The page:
F/A-18 Super Hornet Simulator Trial

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During the media day organized by Boeing in Saint-Louis, I was granted with a demonstration of the Super Hornet in a simulator. Here is the summary and my impressions of this too brief session.

The Installations

The flight simulators of Boeing’s fighter jets in Saint-Louis are grouped together at the integration and training centre. In this building, it is strictly forbidden to carry a cell phone or even a smart watch. Guests and employees should leave their devices in a locker before accessing them. 

In addition to pilot training, this centre is also used for the development and integration of new systems. Any new software, type of weapon or modification to the programming is validated here. The integration centre is currently working on systems that will be implemented over the next ten years. Checks and modifications are not limited to programming. The ergonomics and usefulness of the new systems are rigorously evaluated.

The centre groups together several training devices ranging from the simplest to the most complex. The most realistic simulators are installed under a large dome that serves as a projection screen. In Saint-Louis, there are therefore three domes, each containing a motionless simulator.

Flying the F/A-18 Super Hornet

Most pilots started their training on Cessna 150 and they’ll tell you the cockpit is tiny. This is an opinion I shared until I embarked on that of a Super Hornet. The throttle levers and the joystick are only 12 inches (31 cm) apart. In between is the left knee which is almost in the way. The advantage of a small cockpit is that it is ergonomic, everything is so close. Note that in a maneuver over 5G it’s a good thing not to have to stretch your arms.

The effectiveness of the Super Hornet’s flight controls increases exponentially with the amplitude of displacement. It is therefore very easy to make small corrections and a full deflection of the controls results in a sharp and rapid reaction. At over 400 knots, the barrel roll is done very quickly. In fact, the flight controls are very well designed, and I got used to them in less than two minutes.

Even in static, it’s still nice to make a 70-degree bank turn at over 500 knots. In fact, it’s probably harder to take it on a real flight because of the G’s.

The Magic of the Heads up Display

Performing a visual flight landing comes down to coordination between the pilot’s eyes and its hands. In fact, there is a very simple rule of thumb that applies to many situations: Your hands will always lead you to where your gaze is. During a landing, the pilot fixes the place where he wants to land. Likewise, the truck driver must fix the place where he wants to back his trailer and not back of it. To avoid an obstacle, the driver of a car must fix the place where he wants to go and not the obstacle.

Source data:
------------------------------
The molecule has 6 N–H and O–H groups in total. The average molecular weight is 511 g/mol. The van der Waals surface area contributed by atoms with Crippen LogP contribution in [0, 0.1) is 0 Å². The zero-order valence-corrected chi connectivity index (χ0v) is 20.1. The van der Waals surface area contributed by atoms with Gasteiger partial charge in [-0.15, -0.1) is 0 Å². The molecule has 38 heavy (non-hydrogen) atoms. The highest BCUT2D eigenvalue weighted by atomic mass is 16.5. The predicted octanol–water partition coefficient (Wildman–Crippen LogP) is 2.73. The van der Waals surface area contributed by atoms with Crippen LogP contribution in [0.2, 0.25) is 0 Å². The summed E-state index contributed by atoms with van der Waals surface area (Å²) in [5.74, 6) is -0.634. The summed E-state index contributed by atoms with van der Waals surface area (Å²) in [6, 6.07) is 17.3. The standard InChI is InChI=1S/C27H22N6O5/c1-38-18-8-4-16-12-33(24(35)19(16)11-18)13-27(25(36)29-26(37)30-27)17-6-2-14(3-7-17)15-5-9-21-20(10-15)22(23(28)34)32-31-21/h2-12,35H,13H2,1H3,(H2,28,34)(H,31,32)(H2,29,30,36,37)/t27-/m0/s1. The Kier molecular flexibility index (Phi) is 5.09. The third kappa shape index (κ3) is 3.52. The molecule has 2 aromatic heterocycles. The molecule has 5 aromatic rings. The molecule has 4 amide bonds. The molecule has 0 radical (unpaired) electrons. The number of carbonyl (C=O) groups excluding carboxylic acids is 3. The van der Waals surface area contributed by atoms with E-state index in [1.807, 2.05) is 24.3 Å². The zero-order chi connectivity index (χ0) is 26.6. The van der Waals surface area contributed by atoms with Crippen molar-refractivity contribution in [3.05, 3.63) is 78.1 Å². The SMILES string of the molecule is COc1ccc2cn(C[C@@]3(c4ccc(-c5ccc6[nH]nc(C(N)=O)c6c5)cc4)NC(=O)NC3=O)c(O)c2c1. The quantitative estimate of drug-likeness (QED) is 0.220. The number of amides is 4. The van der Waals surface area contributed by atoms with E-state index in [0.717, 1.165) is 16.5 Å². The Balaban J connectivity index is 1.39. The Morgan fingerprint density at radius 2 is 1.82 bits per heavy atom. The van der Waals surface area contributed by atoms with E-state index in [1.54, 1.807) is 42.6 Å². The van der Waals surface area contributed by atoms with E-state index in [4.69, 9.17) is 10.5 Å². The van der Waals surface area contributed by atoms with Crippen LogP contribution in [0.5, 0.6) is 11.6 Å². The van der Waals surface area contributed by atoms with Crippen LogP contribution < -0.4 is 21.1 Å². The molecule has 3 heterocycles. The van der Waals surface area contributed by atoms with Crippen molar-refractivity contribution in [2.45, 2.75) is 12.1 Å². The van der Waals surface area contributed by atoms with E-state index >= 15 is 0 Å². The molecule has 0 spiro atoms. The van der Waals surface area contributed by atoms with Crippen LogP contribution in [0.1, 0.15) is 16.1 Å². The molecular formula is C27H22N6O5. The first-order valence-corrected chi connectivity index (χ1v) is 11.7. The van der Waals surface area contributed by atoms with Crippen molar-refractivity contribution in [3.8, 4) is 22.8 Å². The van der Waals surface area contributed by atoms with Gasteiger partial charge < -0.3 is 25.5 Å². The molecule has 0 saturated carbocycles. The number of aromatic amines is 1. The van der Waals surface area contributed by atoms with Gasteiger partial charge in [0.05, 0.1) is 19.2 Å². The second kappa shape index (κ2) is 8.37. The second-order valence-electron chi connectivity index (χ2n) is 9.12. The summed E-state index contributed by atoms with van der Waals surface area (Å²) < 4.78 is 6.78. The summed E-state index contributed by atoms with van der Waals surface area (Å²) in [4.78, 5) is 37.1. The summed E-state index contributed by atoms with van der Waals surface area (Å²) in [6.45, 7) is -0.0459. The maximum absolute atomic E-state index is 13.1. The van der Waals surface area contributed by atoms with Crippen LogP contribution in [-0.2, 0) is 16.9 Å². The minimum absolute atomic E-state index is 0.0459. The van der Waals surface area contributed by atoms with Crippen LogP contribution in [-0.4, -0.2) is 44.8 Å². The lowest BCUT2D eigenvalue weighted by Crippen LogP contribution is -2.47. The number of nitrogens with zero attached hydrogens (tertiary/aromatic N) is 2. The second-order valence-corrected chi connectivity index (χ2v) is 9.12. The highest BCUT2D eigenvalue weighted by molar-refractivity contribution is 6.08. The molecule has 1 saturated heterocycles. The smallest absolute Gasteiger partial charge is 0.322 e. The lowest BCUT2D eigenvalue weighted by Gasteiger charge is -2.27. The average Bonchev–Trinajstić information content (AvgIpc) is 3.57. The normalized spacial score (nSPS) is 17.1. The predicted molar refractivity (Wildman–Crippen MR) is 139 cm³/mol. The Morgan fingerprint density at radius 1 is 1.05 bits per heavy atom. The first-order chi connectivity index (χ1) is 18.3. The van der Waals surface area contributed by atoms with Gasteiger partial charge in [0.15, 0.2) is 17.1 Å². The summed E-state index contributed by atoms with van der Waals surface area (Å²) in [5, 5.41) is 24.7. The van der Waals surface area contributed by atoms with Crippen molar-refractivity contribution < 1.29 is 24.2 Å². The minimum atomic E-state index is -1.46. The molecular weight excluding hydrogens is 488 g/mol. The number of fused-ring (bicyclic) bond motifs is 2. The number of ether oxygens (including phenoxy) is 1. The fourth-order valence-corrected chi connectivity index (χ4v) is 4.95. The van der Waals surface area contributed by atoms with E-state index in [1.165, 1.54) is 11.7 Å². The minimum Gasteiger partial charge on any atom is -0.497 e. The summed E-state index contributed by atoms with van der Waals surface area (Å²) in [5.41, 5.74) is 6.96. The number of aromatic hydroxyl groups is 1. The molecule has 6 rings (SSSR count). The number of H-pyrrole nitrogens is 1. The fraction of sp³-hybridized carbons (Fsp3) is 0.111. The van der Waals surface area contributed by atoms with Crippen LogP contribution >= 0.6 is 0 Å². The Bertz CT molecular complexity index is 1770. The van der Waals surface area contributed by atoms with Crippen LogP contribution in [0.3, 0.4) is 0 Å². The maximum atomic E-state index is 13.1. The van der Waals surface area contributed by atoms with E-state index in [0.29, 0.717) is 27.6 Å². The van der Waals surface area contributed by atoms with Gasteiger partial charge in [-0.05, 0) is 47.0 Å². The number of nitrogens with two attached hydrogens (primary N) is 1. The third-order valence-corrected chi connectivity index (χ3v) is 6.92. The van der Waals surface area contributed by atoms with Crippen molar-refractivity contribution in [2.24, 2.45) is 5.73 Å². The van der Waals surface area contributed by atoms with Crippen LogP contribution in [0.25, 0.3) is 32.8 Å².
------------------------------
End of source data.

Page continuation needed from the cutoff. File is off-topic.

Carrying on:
But the landing maneuver requires a lot of care, as there are several parameters to consider as well. The pilot’s eyes are therefore called upon to look regularly on the dashboard. This is a temporary distraction that reduces the effectiveness of hand-eye coordination. The head-up display projects necessary information into the pilot’s field of vision during a maneuver. All the information is there without having to move the eyes focus.

On the Super Hornet, the heads up displays show a small circle with a bar on each side (the flight director). For the landing, it is enough to place the flight director on the bridge so that the aircraft goes to the right place. An indicator bar lets you know if you need to adjust the speed. I did two landing maneuvers on a carrier deck and thanks to the head-up display it turned out to be pretty easy. There were three of us doing these maneuvers and we all succeeded despite our inexperience.

For my part, I’ve tried the heads up display a few times in different aircraft: it is such a good feature and it shouldn’t be optional anymore, because, in my opinion, it greatly improves safety.

A good aircraft to fly

During landing maneuvers, the target speed is 135 knots, which is very low for a fighter jet. In this setup, The Supe Hornet is nose heavy and you have to constantly apply light back pressure to maintain the trajectory. But for the rest, it is so easy to fly it that it is disarming. I have no doubt that in the past, landing on a carrier was very difficult to master. But nowadays, technology has come to reduce the risk involved.

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